How The Team C Deserts Dave?


Sir Craig Oliver, Cameron’s director of communications, discloses how his close circle, including Prime Minister Theresa May, close friend Michael Gove besides Boris Johnson left him alone during the Brexit campaign….reports Asian Lite News

Cameron Asian LiteSir Craig Oliver, a former key aide to Mr Cameron, said the then home secretary Mrs Theresa May failed to back the Remain campaign 13 times and was regarded by some as “an enemy agent,” BBC reported.
Cameron felt “badly let down” by Mrs May during the EU referendum campaign, his former director of communications has said.

Sir Craig was Downing Street director of communications for five years. He also said Boris Johnson believed the Leave campaign would be “crushed”.

The claims are made in a new book – Unleashing Demons: The Inside Story Of Brexit – serialised in the Mail on Sunday.

It also discloses how ‘political suicide bomber’ Michael Gove went back on a pledge made to Cameron at a family gathering at Chequers at Christmas to stay loyal to him in the referendum.

Sir Craig said Mr Cameron briefly considered staying on as prime minister, despite losing the referendum.

However, he said he decided against it, saying he feared remaining in Downing Street would have left him “being prepared for the slaughterhouse”.

Mr Cameron resigned as prime minister the day after the result and was replaced by Mrs May. Sir Craig said Mrs May only “come off the fence” in favour of Remain after Mr Cameron became “visibly wound up” and gave her a dressing down over the telephone.

“Amid the murder and betrayal of the campaign, one figure stayed very still at the centre of it all – Theresa May. Now she is the last one standing,” wrote Sir Craig.

Sir Craig’s book suggests Mr Cameron was left uncertain over whether Mrs May favoured staying in the European Union. He said Mrs May was referred to dismissively by aides as “submarine May” during the campaign.
The then home secretary’s “sphinx-like approach” became difficult, he added in the book, as the press were “questioning which way she will jump”.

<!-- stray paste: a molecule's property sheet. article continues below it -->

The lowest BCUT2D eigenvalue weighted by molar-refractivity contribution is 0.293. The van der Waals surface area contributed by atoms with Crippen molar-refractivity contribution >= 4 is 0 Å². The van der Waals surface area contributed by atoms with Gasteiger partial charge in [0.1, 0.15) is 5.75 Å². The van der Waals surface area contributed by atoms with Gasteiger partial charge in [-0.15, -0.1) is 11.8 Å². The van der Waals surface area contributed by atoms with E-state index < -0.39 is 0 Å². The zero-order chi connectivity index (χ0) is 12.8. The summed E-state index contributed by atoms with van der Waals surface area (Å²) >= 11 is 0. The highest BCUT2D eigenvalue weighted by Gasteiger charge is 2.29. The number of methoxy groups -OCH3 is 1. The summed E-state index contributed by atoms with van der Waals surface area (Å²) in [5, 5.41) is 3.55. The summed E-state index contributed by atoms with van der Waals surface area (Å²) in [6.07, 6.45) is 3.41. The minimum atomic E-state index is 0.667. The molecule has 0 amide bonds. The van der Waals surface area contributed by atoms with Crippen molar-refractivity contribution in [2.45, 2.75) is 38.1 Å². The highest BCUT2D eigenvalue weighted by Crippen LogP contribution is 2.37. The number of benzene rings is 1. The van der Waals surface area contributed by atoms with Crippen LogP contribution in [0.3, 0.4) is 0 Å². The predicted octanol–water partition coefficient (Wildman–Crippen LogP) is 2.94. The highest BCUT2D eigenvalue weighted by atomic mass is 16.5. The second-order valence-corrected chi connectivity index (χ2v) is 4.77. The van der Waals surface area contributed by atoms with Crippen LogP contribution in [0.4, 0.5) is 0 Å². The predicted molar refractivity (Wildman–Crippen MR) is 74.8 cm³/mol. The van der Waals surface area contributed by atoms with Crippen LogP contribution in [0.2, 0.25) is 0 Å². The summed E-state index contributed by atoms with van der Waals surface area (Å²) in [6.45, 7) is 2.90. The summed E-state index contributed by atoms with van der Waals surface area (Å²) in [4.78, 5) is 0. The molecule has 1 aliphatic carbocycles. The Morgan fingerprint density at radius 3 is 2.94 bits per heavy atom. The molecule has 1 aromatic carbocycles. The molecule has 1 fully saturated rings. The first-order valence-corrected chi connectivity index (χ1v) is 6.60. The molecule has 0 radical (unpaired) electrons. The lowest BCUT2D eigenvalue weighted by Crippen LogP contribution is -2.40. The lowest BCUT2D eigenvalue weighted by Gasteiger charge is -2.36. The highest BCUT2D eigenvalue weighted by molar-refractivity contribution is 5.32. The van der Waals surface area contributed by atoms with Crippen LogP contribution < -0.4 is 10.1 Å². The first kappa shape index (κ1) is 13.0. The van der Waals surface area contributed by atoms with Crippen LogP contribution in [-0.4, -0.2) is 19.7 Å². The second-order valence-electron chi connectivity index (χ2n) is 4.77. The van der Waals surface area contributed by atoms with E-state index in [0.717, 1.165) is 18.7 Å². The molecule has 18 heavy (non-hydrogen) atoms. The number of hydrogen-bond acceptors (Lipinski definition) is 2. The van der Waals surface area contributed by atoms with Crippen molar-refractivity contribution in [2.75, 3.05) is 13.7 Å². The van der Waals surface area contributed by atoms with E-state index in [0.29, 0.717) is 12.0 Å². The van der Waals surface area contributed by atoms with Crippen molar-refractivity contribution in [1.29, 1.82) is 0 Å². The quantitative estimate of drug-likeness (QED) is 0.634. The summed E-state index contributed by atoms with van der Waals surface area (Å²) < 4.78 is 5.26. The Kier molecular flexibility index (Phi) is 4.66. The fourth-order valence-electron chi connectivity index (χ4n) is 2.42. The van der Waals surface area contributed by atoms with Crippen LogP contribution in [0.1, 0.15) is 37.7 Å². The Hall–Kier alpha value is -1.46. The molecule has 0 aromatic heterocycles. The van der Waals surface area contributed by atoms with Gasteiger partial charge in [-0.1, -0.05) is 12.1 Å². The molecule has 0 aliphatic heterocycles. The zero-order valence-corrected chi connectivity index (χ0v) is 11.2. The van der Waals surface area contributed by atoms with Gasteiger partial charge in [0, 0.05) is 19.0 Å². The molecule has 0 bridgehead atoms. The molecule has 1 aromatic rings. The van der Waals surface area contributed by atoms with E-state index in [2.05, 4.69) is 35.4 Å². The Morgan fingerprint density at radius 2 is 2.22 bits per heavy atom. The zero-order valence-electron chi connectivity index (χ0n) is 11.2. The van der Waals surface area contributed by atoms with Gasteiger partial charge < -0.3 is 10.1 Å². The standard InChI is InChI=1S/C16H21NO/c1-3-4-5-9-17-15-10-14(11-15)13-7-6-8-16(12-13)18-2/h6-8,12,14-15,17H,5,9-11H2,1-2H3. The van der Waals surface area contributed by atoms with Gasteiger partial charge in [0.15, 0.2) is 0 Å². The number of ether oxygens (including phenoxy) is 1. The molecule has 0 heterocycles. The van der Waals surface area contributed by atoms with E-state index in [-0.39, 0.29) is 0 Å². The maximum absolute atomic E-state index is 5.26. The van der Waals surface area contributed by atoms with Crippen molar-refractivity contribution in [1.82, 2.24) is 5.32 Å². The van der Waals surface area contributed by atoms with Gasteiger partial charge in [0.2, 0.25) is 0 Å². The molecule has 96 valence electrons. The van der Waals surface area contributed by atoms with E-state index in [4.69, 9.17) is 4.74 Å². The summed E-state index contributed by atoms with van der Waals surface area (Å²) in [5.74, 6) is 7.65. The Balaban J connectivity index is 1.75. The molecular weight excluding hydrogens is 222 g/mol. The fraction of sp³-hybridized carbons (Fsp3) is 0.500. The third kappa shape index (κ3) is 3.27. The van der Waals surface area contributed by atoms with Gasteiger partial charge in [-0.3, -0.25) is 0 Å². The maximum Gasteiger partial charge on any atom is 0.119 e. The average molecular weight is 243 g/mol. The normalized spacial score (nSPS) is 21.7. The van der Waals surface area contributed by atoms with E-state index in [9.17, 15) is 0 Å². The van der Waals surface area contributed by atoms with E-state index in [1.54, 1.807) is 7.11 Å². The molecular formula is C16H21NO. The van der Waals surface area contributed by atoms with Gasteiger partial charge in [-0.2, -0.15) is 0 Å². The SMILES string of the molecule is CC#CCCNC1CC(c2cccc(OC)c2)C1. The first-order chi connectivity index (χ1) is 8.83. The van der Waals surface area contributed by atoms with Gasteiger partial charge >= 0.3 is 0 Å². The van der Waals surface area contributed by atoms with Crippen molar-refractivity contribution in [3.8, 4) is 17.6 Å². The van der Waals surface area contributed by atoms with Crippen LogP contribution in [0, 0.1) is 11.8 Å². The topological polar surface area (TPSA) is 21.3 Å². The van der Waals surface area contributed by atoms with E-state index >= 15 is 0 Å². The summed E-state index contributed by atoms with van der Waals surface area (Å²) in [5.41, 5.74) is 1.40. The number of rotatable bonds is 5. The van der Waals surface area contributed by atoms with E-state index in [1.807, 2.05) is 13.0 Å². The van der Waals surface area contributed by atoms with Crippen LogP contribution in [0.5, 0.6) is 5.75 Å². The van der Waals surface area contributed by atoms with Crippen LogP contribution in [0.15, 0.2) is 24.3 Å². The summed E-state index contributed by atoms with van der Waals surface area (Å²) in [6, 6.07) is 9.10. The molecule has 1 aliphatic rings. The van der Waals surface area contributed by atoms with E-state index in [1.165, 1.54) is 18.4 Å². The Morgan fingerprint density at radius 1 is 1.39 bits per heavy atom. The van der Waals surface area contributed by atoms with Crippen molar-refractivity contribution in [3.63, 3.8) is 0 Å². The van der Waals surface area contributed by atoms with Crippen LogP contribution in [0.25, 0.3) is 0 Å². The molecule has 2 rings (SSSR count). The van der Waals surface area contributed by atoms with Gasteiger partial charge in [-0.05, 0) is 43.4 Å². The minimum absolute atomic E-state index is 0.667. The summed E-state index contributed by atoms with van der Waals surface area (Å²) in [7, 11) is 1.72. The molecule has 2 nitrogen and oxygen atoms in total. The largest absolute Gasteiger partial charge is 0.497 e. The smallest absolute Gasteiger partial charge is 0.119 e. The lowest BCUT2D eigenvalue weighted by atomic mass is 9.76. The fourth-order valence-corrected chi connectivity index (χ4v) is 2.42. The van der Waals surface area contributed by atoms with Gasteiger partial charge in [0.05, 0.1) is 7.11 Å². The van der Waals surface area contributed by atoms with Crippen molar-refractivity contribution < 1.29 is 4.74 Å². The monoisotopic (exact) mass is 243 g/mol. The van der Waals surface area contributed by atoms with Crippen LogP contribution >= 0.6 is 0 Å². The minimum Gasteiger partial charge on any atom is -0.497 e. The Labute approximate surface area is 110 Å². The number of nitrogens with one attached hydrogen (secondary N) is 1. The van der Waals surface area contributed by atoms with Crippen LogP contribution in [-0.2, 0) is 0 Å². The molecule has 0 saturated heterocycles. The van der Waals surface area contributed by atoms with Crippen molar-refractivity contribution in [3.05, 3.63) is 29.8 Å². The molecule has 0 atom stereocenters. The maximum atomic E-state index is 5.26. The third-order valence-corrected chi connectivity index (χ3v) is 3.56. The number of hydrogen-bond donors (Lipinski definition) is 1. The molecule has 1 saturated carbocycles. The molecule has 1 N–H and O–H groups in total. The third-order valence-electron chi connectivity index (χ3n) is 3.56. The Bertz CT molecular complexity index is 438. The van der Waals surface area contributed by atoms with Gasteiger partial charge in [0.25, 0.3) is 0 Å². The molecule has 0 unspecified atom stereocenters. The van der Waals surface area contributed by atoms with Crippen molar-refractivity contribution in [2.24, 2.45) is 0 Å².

Sir Craig said matters finally came to a head after a newspaper warned Mr Cameron faced “last minute opposition” from Mrs May to his deal for EU reform.

“Later, on a train to Chippenham for a speech, DC [David Cameron] is visibly wound up by the report.
“Suddenly he picks up his mobile and calls May, asking her to make clear we have been victorious in our plan to crack down on ‘swindlers and fiddlers’ attempting to come into the UK,” he wrote.
“When he hangs up he seems to think he’s made an impact. Later the home secretary issues a statement saying she believes there’s ‘the basis for a deal here’.”

Mrs May became prime minister following Mr Cameron’s resignation

Sir Craig also claimed Mr Johnson, now foreign secretary, was “genuinely in turmoil” about supporting the Leave campaign and had been “flip-flopping within a matter of hours” of declaring his intention.
The former Mayor of London became a prominent leader of the pro-Brexit campaign.
Sir Craig wrote that the day before throwing his weight behind the Leave campaign, Mr Johnson sent a text to Mr Cameron warning him that he would be campaigning for Brexit,
However, he said Mr Johnson later send a second message suggesting he could back Remain.

“I ask DC what makes him so sure Boris is wobbling. He reads out some parts of the text including the phrase ‘depression is setting in’, followed by a clear sense that he’s reconsidering.
“Neither of us is left in any doubt,” he added.
“I am struck by two things: Boris is genuinely in turmoil, flip-flopping within a matter of hours; and his cavalier approach.”

Sir Craig said Mr Cameron received a final text message from Mr Johnson saying he would be backing Leave just nine minutes before he publicly announced his intentions.
Mr Oliver wrote that he believed Mr Johnson was really a “confused inner”, saying his previous conversations with him confirmed that view.

Oliver’s book savages Gove, accusing him of betraying his personal friend Cameron in the referendum and then Johnson in the subsequent Tory leadership contest.

Cameron was so angry with ‘deceitful’ Gove’s attacks that he threatened to denounce him publicly on television, raging: ‘I’m going to lose my temper and unleash one on these people on live TV soon.’

According to Oliver, Gove’s wife, the writer Sarah Vine, had assured Cameron at Chequers over Christmas that her husband would be on his side in the referendum.

When Gove set his own sights on No 10, Cameron questioned his mental fitness, saying that he was ‘prone to infarctions’ – or seizures. ‘Can you imagine him ever being left in charge of the country?’ Cameron demanded.

Oliver says he never trusted Gove, whose ‘legendary politeness seemed forced for someone so skilled at dinner party assassinations’.